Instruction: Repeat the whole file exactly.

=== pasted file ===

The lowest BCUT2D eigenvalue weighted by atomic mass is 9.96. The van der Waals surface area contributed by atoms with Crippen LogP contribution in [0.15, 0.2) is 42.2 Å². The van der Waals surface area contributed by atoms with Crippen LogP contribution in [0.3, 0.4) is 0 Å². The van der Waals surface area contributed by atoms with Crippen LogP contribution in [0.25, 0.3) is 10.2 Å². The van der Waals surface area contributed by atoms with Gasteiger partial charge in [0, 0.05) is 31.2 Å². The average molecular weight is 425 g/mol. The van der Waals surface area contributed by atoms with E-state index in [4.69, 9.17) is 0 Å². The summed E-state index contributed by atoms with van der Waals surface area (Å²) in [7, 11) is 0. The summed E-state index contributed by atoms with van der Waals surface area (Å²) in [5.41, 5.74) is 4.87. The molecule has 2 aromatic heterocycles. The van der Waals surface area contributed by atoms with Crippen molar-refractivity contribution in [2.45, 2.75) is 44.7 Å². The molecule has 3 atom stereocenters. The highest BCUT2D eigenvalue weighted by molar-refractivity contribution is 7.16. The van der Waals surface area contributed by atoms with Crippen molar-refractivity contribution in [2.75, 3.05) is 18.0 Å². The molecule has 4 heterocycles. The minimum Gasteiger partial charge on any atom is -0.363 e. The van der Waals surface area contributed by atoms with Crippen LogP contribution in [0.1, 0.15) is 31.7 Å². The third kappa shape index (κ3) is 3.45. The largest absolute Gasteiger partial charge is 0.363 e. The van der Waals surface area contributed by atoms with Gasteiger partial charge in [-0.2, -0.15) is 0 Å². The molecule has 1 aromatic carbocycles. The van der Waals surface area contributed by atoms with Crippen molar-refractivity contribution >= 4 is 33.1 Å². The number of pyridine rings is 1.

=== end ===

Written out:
The lowest BCUT2D eigenvalue weighted by atomic mass is 9.96. The van der Waals surface area contributed by atoms with Crippen LogP contribution in [0.15, 0.2) is 42.2 Å². The van der Waals surface area contributed by atoms with Crippen LogP contribution in [0.3, 0.4) is 0 Å². The van der Waals surface area contributed by atoms with Crippen LogP contribution in [0.25, 0.3) is 10.2 Å². The van der Waals surface area contributed by atoms with Gasteiger partial charge in [0, 0.05) is 31.2 Å². The average molecular weight is 425 g/mol. The van der Waals surface area contributed by atoms with E-state index in [4.69, 9.17) is 0 Å². The summed E-state index contributed by atoms with van der Waals surface area (Å²) in [7, 11) is 0. The summed E-state index contributed by atoms with van der Waals surface area (Å²) in [5.41, 5.74) is 4.87. The molecule has 2 aromatic heterocycles. The van der Waals surface area contributed by atoms with Crippen molar-refractivity contribution in [2.45, 2.75) is 44.7 Å². The molecule has 3 atom stereocenters. The highest BCUT2D eigenvalue weighted by molar-refractivity contribution is 7.16. The van der Waals surface area contributed by atoms with Crippen molar-refractivity contribution in [2.75, 3.05) is 18.0 Å². The molecule has 4 heterocycles. The minimum Gasteiger partial charge on any atom is -0.363 e. The van der Waals surface area contributed by atoms with Crippen LogP contribution in [0.1, 0.15) is 31.7 Å². The third kappa shape index (κ3) is 3.45. The largest absolute Gasteiger partial charge is 0.363 e. The van der Waals surface area contributed by atoms with Gasteiger partial charge in [-0.2, -0.15) is 0 Å². The molecule has 1 aromatic carbocycles. The van der Waals surface area contributed by atoms with Crippen molar-refractivity contribution >= 4 is 33.1 Å². The number of pyridine rings is 1.